While a team of curators begins to finalize their installation plans and conservators prepare to examine works of art arriving from around the world, another group of individuals at the Philadelphia Museum of Art
is also gearing up for Cézanne and Beyond, the major international loan exhibition opening February 26, 2009. These weekend and weekday Museum guides have already logged countless hours of research as they prepare to guide visitors through the exhibition — visitors they hope will leave feeling enlightened and inspired.
“Our guides in essence hold the keys both to our fine collection and to special exhibitions like this one,” said Joseph J. Rishel, the Gisela and Dennis Alter Senior Curator of European Painting before 1900 who organized Cézanne and Beyond. “They help us tell visitors exactly why the works we exhibit are so significant, and some of the symbols and stories behind them. It’s hard to imagine a great exhibition without our beloved guides. They are great communicators.”
To date, some 80 guides have signed on to lead tours through the landmark exhibition.
The guides are working closely with Rishel as they prepare to introduce visitors to the powerful works of Cézanne and the generations of successors he inspired. Museum visitors come from around the corner and around the world. Tour groups also scheduled to visit from The Monmouth Museum in Lincroft, N.J., the Jewish Federation of Southern New Jersey, the Bucknell Club of Philadelphia, the Glassboro (N.J.) Senior Citizens Center and adult education classes, Main Line School Night, among others. Each group will be led through the exhibition by a well-versed and dedicated guide.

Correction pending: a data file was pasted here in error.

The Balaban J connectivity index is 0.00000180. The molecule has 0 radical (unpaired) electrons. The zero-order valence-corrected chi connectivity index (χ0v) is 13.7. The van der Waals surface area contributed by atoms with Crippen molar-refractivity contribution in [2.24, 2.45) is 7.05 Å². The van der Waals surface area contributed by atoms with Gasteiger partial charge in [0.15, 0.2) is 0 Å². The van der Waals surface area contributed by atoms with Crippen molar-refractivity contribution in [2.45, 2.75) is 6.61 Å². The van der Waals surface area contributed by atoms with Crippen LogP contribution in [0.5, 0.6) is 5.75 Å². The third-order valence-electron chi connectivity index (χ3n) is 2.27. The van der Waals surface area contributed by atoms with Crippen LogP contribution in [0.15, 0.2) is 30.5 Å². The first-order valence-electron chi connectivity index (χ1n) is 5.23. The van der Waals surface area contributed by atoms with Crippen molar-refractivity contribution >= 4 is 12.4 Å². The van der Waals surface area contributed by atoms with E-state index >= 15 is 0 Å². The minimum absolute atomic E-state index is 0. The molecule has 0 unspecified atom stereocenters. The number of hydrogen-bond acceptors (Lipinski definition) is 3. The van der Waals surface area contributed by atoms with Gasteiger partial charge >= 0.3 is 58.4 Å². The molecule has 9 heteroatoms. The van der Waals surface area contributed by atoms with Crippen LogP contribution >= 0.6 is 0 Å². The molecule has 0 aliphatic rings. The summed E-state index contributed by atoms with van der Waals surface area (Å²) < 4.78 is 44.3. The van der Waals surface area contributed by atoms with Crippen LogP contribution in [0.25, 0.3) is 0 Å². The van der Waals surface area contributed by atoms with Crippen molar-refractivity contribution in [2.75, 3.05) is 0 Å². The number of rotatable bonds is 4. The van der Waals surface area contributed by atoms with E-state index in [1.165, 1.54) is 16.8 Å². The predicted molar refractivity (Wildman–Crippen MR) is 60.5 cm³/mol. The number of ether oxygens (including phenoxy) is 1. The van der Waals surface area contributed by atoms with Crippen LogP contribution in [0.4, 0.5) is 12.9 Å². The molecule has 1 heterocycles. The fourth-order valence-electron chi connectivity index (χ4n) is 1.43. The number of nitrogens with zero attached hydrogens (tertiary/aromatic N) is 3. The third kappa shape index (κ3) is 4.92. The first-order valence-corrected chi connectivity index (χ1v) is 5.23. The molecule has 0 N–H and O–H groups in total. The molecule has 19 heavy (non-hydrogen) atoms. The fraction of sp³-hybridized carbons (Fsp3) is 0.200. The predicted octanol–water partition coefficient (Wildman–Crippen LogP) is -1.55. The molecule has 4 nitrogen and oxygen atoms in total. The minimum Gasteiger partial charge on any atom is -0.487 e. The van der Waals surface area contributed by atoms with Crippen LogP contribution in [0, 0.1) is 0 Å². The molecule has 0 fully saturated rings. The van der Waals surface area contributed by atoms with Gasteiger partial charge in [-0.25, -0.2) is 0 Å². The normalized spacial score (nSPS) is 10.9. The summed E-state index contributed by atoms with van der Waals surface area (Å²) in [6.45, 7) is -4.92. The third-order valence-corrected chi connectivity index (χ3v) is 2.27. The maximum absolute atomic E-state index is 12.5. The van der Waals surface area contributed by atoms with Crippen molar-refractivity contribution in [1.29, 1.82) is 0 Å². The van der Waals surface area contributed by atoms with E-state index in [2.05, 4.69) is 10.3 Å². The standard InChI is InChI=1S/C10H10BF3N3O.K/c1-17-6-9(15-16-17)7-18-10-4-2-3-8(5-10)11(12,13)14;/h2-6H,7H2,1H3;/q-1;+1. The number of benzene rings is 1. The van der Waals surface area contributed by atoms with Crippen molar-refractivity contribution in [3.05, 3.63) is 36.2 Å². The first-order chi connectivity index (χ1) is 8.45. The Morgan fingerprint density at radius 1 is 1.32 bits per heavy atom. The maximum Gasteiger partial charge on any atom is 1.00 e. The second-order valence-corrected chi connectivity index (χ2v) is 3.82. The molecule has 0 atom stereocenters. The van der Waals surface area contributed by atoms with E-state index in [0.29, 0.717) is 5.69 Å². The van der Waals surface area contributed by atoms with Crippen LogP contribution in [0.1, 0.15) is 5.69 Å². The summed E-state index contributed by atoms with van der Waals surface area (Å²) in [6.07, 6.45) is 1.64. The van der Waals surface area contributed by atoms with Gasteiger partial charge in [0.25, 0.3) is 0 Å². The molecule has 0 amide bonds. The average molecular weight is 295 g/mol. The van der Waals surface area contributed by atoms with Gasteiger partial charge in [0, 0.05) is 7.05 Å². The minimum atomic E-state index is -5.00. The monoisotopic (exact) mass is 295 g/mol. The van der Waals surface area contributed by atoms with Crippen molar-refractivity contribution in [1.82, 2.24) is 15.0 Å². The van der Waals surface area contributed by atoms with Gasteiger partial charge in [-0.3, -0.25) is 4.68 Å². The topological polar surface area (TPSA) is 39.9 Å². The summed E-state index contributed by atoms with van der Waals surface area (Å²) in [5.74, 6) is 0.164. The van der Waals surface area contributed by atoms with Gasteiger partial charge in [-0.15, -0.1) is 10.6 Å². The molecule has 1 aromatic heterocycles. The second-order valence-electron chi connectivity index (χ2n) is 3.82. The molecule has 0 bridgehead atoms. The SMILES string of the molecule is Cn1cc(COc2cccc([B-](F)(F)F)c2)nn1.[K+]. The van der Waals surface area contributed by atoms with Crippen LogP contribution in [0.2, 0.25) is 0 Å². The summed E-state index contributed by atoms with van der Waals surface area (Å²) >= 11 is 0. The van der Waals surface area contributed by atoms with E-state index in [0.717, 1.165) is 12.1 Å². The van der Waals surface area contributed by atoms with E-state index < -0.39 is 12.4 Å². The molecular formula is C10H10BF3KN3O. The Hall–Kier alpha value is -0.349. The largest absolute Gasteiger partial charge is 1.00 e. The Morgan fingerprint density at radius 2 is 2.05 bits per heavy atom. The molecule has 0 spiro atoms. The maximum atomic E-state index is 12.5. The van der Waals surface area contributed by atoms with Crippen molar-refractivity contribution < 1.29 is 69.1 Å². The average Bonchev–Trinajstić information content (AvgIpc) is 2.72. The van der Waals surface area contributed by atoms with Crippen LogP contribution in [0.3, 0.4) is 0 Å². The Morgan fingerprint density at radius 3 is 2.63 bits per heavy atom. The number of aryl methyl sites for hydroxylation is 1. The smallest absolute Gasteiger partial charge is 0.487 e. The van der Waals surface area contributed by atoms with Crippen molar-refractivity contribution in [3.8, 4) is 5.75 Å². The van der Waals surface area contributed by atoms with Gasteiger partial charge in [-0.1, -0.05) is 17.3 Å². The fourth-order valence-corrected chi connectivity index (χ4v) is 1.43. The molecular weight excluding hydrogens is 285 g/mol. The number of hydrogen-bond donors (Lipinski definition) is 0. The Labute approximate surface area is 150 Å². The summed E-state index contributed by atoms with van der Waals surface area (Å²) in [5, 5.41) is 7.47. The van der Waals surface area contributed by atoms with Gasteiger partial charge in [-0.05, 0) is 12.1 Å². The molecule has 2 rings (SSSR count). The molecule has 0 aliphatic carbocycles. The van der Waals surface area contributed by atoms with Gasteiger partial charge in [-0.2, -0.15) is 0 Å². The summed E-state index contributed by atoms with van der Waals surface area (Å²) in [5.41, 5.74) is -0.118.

The weekday guides are attending six, three-hour study sessions, which started in December, to prepare for their presentations. “Our study sessions are so useful that we often see Museum staff members standing in the back, listening and learning along with us,” said Jean Kiernan of Doylestown, Pa., weekday guide coordinator for Cézanne and Beyond.
Some of the weekday guides are writing papers about the paintings, and have been working at home and in libraries since early September. Gladys Cohen of Devon, Pa., drove to Lancaster’s Demuth Foundation in pursuit of additional research on Charles Demuth (1883-1935), an extraordinary Pennsylvania artist who was much inspired by Cézanne and is represented in the exhibition. “I discovered that Demuth was very familiar with Cézanne’s watercolors and very much inspired by the transparency and freshness of his colors—both artists leave a lot of white on the page and then work into it,” she said. “Demuth was also very impressed by the architecture of Cézanne’s work, and strove to imitate his precision.”
Cohen and the other weekday guides will share their research and learn from each other's findings. The weekend guides are taking a comparative approach, exploring the creative dialogue between works by Cézanne and the 18 other artists in the exhibition. “What I’ve found astounding about Cézanne’s art is that a century after his death, it continues to resonate with today’s artists as well as the public,” said Emma Keene, a Cézanne and Beyond weekend guide coordinator from Washington Crossing, Pa. “Even more surprising, it was not until the end of his life that the art world began to acknowledge his genius.”
Once training is complete, Rishel will walk the guides through the exhibition, and all 80 guides will be ready to lead public tours through Cézanne and Beyond.